We've seen some funky PC designs in our time, but this has to be the most bizarre and inspiring. It's Chip PC Technologies' Jack PC -- a thin client that's the size of a plug socket.
The device is essentially a stripped-down network PC that relies on a server to carry out most tasks. Most thin clients resemble skinny PCs (hence the name) or fat monitors (made bloaty because of extra internal computing gubbins), so they're a bit pointless for home use.
We wouldn't normally touch them with a bargepole, but the Jack PC got us thinking. It's versatile enough to fit into an ordinary Ethernet port, has a front-facing DVI monitor output, four USB ports and a couple of audio ports, so it could be perfect as a low-power Internet kiosk for the home.
Just imagine: you can surf the Web and perform basic computing wherever there's an Ethernet cable or Wi-Fi (via a USB dongle) and a screen -- you can even use your home TV with the Jack PC tucked way out of sight.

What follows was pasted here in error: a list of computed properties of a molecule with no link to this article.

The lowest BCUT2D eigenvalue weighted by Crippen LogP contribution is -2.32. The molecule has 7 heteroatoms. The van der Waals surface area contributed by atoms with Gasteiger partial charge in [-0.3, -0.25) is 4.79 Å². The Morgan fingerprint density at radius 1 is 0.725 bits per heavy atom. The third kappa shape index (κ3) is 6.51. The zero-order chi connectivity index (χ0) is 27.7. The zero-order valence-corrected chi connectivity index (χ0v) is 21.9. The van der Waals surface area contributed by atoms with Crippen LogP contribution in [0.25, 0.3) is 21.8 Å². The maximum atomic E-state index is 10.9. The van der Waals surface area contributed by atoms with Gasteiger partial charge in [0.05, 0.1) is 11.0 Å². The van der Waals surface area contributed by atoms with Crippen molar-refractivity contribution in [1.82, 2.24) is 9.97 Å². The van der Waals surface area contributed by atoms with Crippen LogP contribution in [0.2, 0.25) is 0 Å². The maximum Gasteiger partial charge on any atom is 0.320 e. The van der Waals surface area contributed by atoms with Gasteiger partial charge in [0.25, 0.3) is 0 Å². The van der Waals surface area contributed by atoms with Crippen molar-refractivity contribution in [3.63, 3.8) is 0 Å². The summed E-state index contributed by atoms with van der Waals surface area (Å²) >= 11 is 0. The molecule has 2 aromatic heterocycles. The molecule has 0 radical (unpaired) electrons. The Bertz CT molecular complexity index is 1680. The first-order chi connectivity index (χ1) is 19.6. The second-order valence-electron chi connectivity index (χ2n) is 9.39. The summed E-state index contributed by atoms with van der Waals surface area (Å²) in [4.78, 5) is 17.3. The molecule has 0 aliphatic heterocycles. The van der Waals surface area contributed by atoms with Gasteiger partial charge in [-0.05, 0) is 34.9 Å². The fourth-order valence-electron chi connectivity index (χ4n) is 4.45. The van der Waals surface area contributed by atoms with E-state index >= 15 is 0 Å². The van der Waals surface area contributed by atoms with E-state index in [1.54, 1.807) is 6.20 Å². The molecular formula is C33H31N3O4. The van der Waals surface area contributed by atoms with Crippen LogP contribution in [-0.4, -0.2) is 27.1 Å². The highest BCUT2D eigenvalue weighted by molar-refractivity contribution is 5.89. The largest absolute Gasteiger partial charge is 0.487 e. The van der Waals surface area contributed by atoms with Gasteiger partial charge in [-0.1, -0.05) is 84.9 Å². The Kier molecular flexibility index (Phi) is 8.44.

The Jack PC doesn't need to be connected to a mains supply -- it can draw all its power from the Ethernet port using Power over Ethernet (PoE) technology. As a result, it's very power efficient, so it'll cost you less in electricity bills despite using an 'up to 500MHz' AMD RISC processor, which the company says is equivalent to a more traditional 1.2GHz CPU.
The Jack PC comes with 64MB of flash memory, 128MB of RAM, and runs Windows CE. It'll set you back £209 from Chip PC Technologies. -RR